Knoxville Knotes......35 410's, 34 360's and 28 305's made up the 97-car field and, at least as far as my memory serves, that is as many as has been seen here since the track went to three divisions for the weekly program......It was also the first time that I could remember that a B-Main was needed for the 305 division. There have been nights where the class has drawn more than 24 cars, but attrition during prelims would trim the field to the point where the last chance qualifier would not be needed...... Besides Henderson, Zomer and Wayne Johnson, the other double-duty drivers were Jamie Ball, Bronson Maeschen and Jason Johnson...... Sammy Swindell has stepped away from the World of Outlaws schedule to focus on Knoxville and after setting quick time he dropped to seventh on the first lap of his heat race, then came back to take the fifth and final transfer spot. Sammy then started eighth in the feature and he was running fifth until the final set of turns when Brian Brown slipped under him on the bottom of turn three.....Rico Abreu was also looking to get some more Knoxville experience tonight and after failing to transfer from his heat, Abreu was the final transfer out of the B-Main putting him at the back of the 24-car feature field. Rico made some big progress early but then settled into a 14th-place finish......Young Harli White of Lindsay, Oklahoma, made her first-ever appearance at the Knoxville Raceway in the 360 division and if you are not familiar with her story, or if you just want to hear it again, check out this ESPN feature. Harli timed in 25th out of 34 cars and then  failed to transfer from her heat race. In the B-Main though she started fifth, moved to fourth and then held on to the checkers to earn the final transfer to the main event where she then got several laps of experience finishing 21st. I wouldn't be surprised to see her back in two weeks for the Arnold Motor Supply Knoxville 360 Nationals.....California driver Chase Johnson was impressive in his first Knoxville appearance finishing twelfth in the 360 main event......Odessa, Texas, driver Josh Baughman won the third 360 heat in fine fashion and then ran 20th in the feature......305 fast qualifier Matthew Stelzer had motor issues in his heat race that then scratched him for the rest of the night.....Nobody was more frustrated than infield announcer extraordinaire Mike Roberts when the PA system went down just before Devin Kline pulled into victory lane. It would have been great to hear Kline's immediate reaction to scoring his first win so early in his rookie season, but his joy could still be heard twenty minutes later when Roberts interviewed him while Dusty Zomer scrambled to strap into his 410 car after celebrating his win in the 360 division.....I was dumbfounded when just as the 410 feature field entered turn three looking for the green, one of the new Knoxville announcers encouraged the fans to get up onto their feet for the start of the main event. I hope that it was just because they had missed the parade lap while completing the feature lineup, but if not somebody needs to let them in on a tradition at the Knoxville Raceway that goes back to at least as far as legendary announcer Jack Miller. Miller could generate excitement from the crowd better than anyone else, but he always took a moment just before the feature would start to remind everybody that "when everybody sits, everybody sees" and when I first heard those words at age thirteen I really appreciated it because I was well short of the six foot three inches that I finally grew to. All of the announcers who have followed him, Tim Trier, Jack Herwehe, myself, Tony Bokhoven, Justin Zoch, Blake Anderson and others, have kept that tradition alive here because it is absolutely true. When everybody sits, everybody sees, including the kids who are so vital to the future of this sport. This is not NASCAR, this is Knoxville, where you do not have to create the illusion of excitement by having the fans stand up. The excitement starts with the drop of Doug Clark's green flag and everybody should have the opportunity to be able to see it!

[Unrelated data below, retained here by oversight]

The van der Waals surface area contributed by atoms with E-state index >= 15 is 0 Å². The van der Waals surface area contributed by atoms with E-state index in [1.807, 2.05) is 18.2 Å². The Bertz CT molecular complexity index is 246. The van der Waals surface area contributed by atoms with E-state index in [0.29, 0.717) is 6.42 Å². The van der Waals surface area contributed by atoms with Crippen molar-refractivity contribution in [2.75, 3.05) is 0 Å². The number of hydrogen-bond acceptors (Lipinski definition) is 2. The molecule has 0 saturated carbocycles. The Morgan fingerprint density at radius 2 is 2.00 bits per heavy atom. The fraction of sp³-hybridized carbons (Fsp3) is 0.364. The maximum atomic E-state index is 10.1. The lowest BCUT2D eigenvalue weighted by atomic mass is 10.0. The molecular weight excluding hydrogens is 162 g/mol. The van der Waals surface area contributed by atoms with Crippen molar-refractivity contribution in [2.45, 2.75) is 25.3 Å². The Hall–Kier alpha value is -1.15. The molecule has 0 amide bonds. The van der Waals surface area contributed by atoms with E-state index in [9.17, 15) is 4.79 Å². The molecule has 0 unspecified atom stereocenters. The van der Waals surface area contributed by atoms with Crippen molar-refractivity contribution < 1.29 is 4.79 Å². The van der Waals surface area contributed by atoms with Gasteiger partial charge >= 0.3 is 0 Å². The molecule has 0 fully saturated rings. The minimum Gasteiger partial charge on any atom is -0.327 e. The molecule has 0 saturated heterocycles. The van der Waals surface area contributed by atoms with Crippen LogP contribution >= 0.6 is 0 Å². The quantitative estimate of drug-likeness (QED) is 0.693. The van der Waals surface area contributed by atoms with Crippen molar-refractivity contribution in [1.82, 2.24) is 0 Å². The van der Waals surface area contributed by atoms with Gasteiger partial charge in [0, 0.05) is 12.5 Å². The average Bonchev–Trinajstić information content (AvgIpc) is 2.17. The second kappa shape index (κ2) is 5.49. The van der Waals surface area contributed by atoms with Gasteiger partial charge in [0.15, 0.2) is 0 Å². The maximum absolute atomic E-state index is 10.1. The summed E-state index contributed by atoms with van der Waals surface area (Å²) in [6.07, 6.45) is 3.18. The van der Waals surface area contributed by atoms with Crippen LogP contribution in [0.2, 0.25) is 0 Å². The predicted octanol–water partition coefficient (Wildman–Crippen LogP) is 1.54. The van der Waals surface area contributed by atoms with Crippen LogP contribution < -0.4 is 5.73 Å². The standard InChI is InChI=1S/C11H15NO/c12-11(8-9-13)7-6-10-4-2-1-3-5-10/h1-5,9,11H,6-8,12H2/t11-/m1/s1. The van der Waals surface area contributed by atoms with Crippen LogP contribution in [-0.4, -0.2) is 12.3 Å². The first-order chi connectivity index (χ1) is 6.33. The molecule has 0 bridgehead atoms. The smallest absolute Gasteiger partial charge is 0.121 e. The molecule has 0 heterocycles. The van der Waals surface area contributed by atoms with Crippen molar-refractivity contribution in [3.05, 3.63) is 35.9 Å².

Get out to the track of your choice soon and we will see you on the Back Stretch.

Friday, July 18, 2014

Ableson and Lowry Top Large Fields At The Harris Clash

The 23rd edition of the annual Harris Clash at the Knoxville Raceway proved once again that it is the premier one-night show for Modified drivers and fans. Eighty IMCA Modifieds and sixty IMCA Northern Sport Mods somehow crammed into the infield and a solid crowd gathered on a near perfect Thursday evening in July for central Iowa and what followed was over four hours of non-stop racing action, well.....outside of a few on-track incidents.

A field of twenty-seven Modifieds lined up for the twenty-five lap finale of the evening and 2011 Harris Clash winner Eric Dailey was a part of much of the early story lines. Dailey drew the pole position and as the green flag waved his fellow front row starter Aaron Turnbull and he quickly separated themselves from the rest of the field. Turnbull and Dailey already had a half straightaway advantage on the pack as they raced into turn three on lap two, but that was when the first caution waved as Cory Wray nosed hard into the turn two guardrail.

Withe the Delaware-style double file restarts being used, Dailey chose the inside position of the first row behind the leader and when the green flag waved his #7 was slow to come up to speed and he dropped back to fifth before getting to turn one. Now back up to speed Dailey pedaled hard down the back stretch trying to make up the ground that he had just lost, but when Ryan Ruter had to check up for just a second in turn three, Dailey drove into the back of him and flattened a tire causing Ruter to stop and pull the caution.